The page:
I tested the watch’s heart rate monitor against the built-in heart rate monitor on two different stationary bikes and an elliptical.  The rate came within one or two heartbeats per minute, finally allowing me to believe those machines have been telling the truth all these years.

Taking calls on your watch sounded completely silly at first. In our open office it would be rude to make a call but in the car and at home it’s a great and easy way to communicate without actively holding a device. For example, I can keep cooking dinner or fold laundry while talking to my mom. (Hi, Mom!)

Apple Watch notifications for messages, emails, twitter and calendar reminders make the Watch so useful. As was addressed in the opening, the simple glance and dismiss functionality allows you to be more present with people and in the moment. It would be a nice future feature to select different rhythms and intensities to differentiate between notifications or contacts.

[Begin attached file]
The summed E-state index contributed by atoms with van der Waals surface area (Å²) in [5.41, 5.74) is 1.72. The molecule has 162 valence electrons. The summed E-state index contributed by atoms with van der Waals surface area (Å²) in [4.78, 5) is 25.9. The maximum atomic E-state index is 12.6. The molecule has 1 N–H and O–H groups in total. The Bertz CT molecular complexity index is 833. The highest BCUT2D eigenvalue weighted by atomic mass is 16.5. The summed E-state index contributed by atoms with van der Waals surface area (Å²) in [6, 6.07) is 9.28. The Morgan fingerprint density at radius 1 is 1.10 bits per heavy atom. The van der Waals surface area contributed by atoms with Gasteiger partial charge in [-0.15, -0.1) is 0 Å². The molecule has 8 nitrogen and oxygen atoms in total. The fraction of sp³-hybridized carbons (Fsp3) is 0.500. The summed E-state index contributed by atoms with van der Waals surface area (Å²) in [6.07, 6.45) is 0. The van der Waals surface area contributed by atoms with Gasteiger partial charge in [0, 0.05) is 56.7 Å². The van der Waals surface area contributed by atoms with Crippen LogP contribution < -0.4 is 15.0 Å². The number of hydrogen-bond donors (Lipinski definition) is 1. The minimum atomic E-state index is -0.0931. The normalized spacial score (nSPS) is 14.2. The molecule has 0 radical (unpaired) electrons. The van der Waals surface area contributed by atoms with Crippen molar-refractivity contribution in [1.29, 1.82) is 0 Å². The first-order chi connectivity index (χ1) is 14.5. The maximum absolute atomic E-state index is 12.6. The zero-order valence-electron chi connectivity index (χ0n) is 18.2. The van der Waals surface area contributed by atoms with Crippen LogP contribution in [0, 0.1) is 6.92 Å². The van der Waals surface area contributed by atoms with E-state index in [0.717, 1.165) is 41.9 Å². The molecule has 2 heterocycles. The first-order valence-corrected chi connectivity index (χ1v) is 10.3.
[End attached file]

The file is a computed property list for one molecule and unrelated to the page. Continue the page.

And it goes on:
Replying to mail won’t be here until Watch OS2 but using Siri to send to messages or start a phone call is fast and simple, and might be my favorite way to communicate right now. The default replies can be edited for your style.

Twitter notifications like mentions, favorites, and retweets are sent to Apple Watch and Twitter’s app allows tweeting from the Watch but with some limitations. Personally, I’m holding out for the best Twitter app, Tweetbot, to make a Watch app. (Tick tock, Tweetbot!)

The built-in exercises the Watch will track are limited to Outdoor Run, Outdoor Walk, Outdoor Cycle, Indoor Run, Indoor Walk, Indoor Cycle, Elliptical, Rower, Stair Stepper and Other. Most of my workouts are in the “Other” category, which is fine but as processors and accelerometers improve I’m hopeful Watch will be able to track exercises like pull ups, sit ups, weight lifting, and other fitness activities.

Overall there are many positive features, but there are a few cons as well. At times Siri isn’t the easiest digital personal to wake up via voice and occasionally the home screen is unresponsive. This is probably to prevent Watch from being accidently woken up and to preserve battery life. Perhaps the sensitivity will get dialed in over time. The Digital Crown and Force Touch functionality are largely wasted because third party apps don’t have access to them but that will change with Watch OS2.